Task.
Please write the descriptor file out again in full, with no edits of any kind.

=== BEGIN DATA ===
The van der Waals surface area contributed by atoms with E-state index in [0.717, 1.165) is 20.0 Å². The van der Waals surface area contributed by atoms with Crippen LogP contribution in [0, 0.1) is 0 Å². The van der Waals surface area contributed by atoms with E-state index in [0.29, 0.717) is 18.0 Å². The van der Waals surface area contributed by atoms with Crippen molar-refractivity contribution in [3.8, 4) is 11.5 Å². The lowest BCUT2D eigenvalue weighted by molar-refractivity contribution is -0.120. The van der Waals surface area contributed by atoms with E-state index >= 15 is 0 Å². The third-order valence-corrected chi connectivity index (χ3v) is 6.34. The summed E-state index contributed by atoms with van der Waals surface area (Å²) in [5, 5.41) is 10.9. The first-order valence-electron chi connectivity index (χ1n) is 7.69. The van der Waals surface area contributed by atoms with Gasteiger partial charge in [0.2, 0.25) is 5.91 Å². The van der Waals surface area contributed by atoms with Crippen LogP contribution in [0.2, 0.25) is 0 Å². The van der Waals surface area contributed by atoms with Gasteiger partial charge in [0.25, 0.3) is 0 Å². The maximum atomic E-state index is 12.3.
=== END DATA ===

The van der Waals surface area contributed by atoms with E-state index in [0.717, 1.165) is 20.0 Å². The van der Waals surface area contributed by atoms with Crippen LogP contribution in [0, 0.1) is 0 Å². The van der Waals surface area contributed by atoms with E-state index in [0.29, 0.717) is 18.0 Å². The van der Waals surface area contributed by atoms with Crippen molar-refractivity contribution in [3.8, 4) is 11.5 Å². The lowest BCUT2D eigenvalue weighted by molar-refractivity contribution is -0.120. The van der Waals surface area contributed by atoms with E-state index >= 15 is 0 Å². The third-order valence-corrected chi connectivity index (χ3v) is 6.34. The summed E-state index contributed by atoms with van der Waals surface area (Å²) in [5, 5.41) is 10.9. The first-order valence-electron chi connectivity index (χ1n) is 7.69. The van der Waals surface area contributed by atoms with Gasteiger partial charge in [0.2, 0.25) is 5.91 Å². The van der Waals surface area contributed by atoms with Crippen LogP contribution in [0.2, 0.25) is 0 Å². The van der Waals surface area contributed by atoms with Gasteiger partial charge in [0.25, 0.3) is 0 Å². The maximum atomic E-state index is 12.3.